- About this Journal ·
- Abstracting and Indexing ·
- Advance Access ·
- Aims and Scope ·
- Annual Issues ·
- Article Processing Charges ·
- Articles in Press ·
- Author Guidelines ·
- Bibliographic Information ·
- Citations to this Journal ·
- Contact Information ·
- Editorial Board ·
- Editorial Workflow ·
- Free eTOC Alerts ·
- Publication Ethics ·
- Reviewers Acknowledgment ·
- Submit a Manuscript ·
- Subscription Information ·
- Table of Contents

Abstract and Applied Analysis

Volume 2013 (2013), Article ID 854893, 7 pages

http://dx.doi.org/10.1155/2013/854893

## An Implicit Algorithm for the Split Fixed Point and Convex Feasibility Problems

^{1}School of Science, Tianjin Polytechnic University, Tianjin 300387, China^{2}Department of Mathematics and the RINS, Gyeongsang National University, Jinju 660-701, Republic of Korea^{3}Department of Mathematics, Dong-A University, Busan 614-714, Republic of Korea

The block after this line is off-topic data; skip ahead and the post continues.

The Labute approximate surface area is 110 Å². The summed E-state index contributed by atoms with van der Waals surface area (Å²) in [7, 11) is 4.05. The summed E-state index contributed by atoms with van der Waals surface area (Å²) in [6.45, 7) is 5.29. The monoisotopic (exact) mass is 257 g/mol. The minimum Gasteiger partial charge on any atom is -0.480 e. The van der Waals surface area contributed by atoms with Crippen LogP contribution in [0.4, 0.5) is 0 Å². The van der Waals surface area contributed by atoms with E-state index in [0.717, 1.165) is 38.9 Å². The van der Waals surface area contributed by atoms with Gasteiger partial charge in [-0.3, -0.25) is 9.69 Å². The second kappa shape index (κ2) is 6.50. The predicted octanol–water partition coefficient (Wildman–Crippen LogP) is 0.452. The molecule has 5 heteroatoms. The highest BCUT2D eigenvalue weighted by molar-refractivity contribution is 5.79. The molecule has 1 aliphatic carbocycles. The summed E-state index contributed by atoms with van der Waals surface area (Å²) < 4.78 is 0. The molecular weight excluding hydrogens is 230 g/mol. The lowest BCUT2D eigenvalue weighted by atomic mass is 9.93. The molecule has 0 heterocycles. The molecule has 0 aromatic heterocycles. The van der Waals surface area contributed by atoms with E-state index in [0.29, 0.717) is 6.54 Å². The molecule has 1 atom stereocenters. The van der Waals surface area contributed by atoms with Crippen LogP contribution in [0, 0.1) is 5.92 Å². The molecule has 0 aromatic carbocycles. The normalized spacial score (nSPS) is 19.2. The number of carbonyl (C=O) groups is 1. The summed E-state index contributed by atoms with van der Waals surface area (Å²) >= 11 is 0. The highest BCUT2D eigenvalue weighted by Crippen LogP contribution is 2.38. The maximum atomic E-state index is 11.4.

Received 18 July 2013; Accepted 29 August 2013

Academic Editor: Jen-Chih Yao

Copyright © 2013 Fengjun Guo et al. This is an open access article distributed under the Creative Commons Attribution License, which permits unrestricted use, distribution, and reproduction in any medium, provided the original work is properly cited.

#### Abstract

We consider an implicit algorithm for the split fixed point and convex feasibility problems. Strong convergence theorem is obtained.

#### 1. Introduction